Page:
I propose moving this article to Hypertext Transfer Protocol, leaving a redirect from HTTP. (We should probably also add a redirect from http and maybe HyperText Transfer Protocol, too.) The naming conventions page doesn't explicitly address abbreviations, but it seems that using acronyms and abbreviations for article titles in general will lead to a great deal of confusion, even if HTTP is itself unambiguous. Anthony Argyriou 16:51, 23 October 2007 (CDT)
- Agreed, although I didn't do the moves before I did updates today. I also created an actual article about hypertext, rather than a redirect to HTML.Howard C. Berkowitz 11:57, 17 July 2008 (CDT)
- I see this move was not done; the full name is currently a redirect to HTTP. Is that as it should be? Sandy Harris 02:47, 12 September 2011 (UTC)
Is there a real web cache protocol expert in the house?
Is Cisco's WCCP the de facto standard, or is an IETF protocol such as ICP commonly used? Howard C. Berkowitz 11:57, 17 July 2008 (CDT)
note to self or another coming along to help out
Parts of the current article might appropriately be moved to World Wide Web, as they pertains to payloads of HTTP, rather than the protocol and how it works. If not moved, they should be under a special section designated "uses of the protocol" or some such.Pat Palmer 14:35, 12 June 2011 (UTC)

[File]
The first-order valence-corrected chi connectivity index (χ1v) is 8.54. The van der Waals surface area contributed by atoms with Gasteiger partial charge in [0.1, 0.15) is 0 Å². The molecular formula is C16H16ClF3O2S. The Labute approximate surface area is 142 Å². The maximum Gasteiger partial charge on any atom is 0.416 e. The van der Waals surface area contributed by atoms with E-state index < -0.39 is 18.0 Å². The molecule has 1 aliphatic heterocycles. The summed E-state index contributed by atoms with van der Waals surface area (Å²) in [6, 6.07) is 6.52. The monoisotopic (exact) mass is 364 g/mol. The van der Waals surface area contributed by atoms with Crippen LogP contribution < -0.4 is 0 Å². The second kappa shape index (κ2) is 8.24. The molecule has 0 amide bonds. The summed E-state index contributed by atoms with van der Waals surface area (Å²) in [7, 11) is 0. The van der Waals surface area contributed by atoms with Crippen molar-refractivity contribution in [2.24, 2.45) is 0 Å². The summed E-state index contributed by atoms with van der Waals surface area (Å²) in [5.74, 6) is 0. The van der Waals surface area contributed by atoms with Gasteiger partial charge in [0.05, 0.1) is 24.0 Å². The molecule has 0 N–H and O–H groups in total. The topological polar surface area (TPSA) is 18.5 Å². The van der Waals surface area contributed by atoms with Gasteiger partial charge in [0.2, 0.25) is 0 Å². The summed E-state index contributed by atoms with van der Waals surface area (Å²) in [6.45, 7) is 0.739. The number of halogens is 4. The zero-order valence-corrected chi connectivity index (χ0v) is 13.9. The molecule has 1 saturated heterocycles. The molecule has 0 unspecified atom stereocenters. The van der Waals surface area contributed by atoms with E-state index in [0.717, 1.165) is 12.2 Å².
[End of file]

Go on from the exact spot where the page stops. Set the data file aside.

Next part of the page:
- A general note about status: I think this article needs a fair amount of organizating still. I hope to continue working on it, on and off, for the next few weeks, as I cannot see how to do it all in one day. Comments welcome of course, though it is not what I consider ready for review.Pat Palmer 22:04, 12 June 2011 (UTC)
- A reminder to myself or whomever: perhaps write a bit about how the GET method (with parameters in the URL) came into favor as so-called "REST" web services after year 2000.Pat Palmer 01:51, 10 September 2011 (UTC)
archived paragraph will be returned somewhere laterThese sentences are only temporarily removed and should be re-added somewhere: The World Wide Web is more than HTML and HTTP alone. It includes a wide range of administrative techniques, performance-enhancing methods such as web caches and content distribution networks, and and has a robust caching system. HTTP works in the same manner if the users or servers are connected to the public Internet, an intranet, or an extranet. HTTP needs to be supplemented to provide security of the message transfer.
- Rescorla, E. (May 2000), HTTP Over TLS, Internet Engineering Task Force, RFC2818